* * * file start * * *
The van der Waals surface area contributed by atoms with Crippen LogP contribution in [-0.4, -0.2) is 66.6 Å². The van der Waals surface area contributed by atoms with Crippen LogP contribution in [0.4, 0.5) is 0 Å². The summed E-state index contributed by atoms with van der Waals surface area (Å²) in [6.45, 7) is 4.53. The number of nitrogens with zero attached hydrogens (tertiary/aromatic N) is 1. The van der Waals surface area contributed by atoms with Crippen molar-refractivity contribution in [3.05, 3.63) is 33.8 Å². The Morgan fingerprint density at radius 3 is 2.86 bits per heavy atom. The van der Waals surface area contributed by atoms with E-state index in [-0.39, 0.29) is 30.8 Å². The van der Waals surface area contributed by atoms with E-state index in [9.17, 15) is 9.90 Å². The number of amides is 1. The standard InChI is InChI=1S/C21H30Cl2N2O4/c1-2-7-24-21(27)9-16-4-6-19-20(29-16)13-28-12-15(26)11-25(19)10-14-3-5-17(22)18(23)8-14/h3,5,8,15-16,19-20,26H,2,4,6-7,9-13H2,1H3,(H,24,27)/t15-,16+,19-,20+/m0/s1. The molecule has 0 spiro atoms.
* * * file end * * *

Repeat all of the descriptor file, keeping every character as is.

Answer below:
The van der Waals surface area contributed by atoms with Crippen LogP contribution in [-0.4, -0.2) is 66.6 Å². The van der Waals surface area contributed by atoms with Crippen LogP contribution in [0.4, 0.5) is 0 Å². The summed E-state index contributed by atoms with van der Waals surface area (Å²) in [6.45, 7) is 4.53. The number of nitrogens with zero attached hydrogens (tertiary/aromatic N) is 1. The van der Waals surface area contributed by atoms with Crippen molar-refractivity contribution in [3.05, 3.63) is 33.8 Å². The Morgan fingerprint density at radius 3 is 2.86 bits per heavy atom. The van der Waals surface area contributed by atoms with E-state index in [-0.39, 0.29) is 30.8 Å². The van der Waals surface area contributed by atoms with E-state index in [9.17, 15) is 9.90 Å². The number of amides is 1. The standard InChI is InChI=1S/C21H30Cl2N2O4/c1-2-7-24-21(27)9-16-4-6-19-20(29-16)13-28-12-15(26)11-25(19)10-14-3-5-17(22)18(23)8-14/h3,5,8,15-16,19-20,26H,2,4,6-7,9-13H2,1H3,(H,24,27)/t15-,16+,19-,20+/m0/s1. The molecule has 0 spiro atoms.